Chennai: World's leading general medical journal has applauded Tamil Nadu's low-cost health care model that phenomenally reduced infant mortality and maternal mortality between 1980 and 2005.
According to The Lancet, before 1980, 44 newborn babies out of every thousand child births died in India. In twenty five years Tamil Nadu reduced it by 60 per cent, while the national average went down only by 45 per cent, and it cost the state government just one per cent of the GDP.
The two decade long programme began with establishing a network of more than 1,614 Primary Health Care Centres, and ensuring there is at least one in every block across the state. These were supported by district hospitals and medical college hospitals.
Maternal care cash assistance was introduced and the money was paid in parts at various stages between pregnancy and immunisation for the new born. This encouraged pregnant women to avail medical care.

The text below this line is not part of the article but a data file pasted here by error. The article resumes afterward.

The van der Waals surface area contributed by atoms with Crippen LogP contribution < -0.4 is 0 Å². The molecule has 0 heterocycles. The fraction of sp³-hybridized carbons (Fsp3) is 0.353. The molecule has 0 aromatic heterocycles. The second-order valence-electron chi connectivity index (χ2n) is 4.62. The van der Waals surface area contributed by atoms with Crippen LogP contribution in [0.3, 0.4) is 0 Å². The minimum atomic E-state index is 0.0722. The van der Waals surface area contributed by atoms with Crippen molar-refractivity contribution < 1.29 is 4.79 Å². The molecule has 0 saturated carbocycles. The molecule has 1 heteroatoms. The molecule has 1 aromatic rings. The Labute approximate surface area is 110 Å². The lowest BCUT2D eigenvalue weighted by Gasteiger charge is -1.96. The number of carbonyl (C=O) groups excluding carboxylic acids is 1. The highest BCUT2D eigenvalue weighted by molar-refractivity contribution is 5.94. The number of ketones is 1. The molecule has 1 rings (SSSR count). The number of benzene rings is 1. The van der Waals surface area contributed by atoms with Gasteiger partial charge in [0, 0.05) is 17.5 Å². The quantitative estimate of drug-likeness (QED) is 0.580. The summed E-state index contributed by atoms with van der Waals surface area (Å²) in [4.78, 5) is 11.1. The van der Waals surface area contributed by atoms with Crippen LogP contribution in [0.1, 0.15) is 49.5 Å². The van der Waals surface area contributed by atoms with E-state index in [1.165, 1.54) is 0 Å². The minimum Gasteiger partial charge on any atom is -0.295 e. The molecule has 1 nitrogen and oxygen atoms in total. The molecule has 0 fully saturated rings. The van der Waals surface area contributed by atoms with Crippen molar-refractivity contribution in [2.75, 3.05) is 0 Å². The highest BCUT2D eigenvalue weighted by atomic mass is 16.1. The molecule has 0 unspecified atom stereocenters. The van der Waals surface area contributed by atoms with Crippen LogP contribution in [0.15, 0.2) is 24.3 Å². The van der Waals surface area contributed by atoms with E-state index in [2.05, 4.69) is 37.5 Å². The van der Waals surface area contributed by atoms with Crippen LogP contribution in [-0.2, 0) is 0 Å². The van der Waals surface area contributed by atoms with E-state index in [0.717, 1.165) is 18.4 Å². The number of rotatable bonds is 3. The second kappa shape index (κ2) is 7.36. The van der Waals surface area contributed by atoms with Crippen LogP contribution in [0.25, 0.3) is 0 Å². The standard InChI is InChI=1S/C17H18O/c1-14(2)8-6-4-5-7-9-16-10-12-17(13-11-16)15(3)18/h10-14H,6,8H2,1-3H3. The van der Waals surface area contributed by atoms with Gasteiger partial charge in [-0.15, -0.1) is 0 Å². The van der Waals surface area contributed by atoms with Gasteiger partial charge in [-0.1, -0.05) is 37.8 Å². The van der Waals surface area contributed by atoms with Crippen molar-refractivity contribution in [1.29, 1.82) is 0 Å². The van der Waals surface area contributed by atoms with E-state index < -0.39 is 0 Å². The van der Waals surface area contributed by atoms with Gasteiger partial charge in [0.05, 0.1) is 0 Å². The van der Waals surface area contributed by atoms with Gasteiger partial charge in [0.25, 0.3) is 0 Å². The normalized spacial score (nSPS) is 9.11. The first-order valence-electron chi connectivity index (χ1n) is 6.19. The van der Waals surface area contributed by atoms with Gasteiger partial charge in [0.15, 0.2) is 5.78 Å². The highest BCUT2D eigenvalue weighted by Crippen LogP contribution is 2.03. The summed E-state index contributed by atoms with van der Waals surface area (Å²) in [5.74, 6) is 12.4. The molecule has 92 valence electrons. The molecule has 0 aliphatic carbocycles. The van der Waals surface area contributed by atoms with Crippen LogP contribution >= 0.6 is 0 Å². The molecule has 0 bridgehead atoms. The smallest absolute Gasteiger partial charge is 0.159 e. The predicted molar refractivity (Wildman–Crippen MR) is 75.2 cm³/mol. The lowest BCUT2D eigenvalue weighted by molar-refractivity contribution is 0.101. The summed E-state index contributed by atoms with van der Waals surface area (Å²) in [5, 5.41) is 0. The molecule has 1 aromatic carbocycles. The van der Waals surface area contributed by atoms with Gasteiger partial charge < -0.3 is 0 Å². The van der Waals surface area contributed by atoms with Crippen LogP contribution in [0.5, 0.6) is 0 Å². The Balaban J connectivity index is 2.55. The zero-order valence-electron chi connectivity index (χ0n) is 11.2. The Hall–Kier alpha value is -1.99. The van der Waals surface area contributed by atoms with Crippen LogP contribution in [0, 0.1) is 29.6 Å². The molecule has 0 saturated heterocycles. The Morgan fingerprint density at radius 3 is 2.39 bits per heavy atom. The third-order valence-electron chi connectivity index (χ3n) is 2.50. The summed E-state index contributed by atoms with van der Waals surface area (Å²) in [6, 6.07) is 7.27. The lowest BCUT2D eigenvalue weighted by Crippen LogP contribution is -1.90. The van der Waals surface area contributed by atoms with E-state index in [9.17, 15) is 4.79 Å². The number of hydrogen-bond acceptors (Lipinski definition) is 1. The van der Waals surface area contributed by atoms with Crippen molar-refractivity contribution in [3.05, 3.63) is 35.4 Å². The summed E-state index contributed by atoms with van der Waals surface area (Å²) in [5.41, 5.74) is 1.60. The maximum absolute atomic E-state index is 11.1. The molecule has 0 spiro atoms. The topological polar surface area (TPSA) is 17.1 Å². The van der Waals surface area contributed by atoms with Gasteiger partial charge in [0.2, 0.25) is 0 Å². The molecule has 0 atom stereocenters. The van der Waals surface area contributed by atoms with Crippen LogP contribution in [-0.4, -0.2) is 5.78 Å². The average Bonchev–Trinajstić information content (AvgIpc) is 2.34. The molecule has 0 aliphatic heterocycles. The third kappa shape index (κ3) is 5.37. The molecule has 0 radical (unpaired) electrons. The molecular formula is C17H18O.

Today, institutional delivery has touched 99 per cent and the maternal mortality rate has dipped from 319 to 111 for every lakh live births. Childbirth has turned a lot safer for women. Authorities say some tribal population and migrant population are yet to fully make use of the system.
Neo-natal care units and neo-natal ambulances have become a lifeline for underweight infants and premature babies. At the Kilpauk Medical College Hospital in Chennai, infants are also monitored by closed circuit cameras round the clock to ensure maximum care.
"Poor people like us can't spend money for private ambulances. Hiring an auto would cause delay. This ambulance has saved my child," says Ms Sasikala, whose baby was rushed to a Chennai hospital from Tiruvallur district in a neo-natal ambulance for medical treatment.
This multi-pronged approach by successive state governments is saving thousands of lives. The focus has now shifted from access to providing quality treatment at government hospitals, officials said.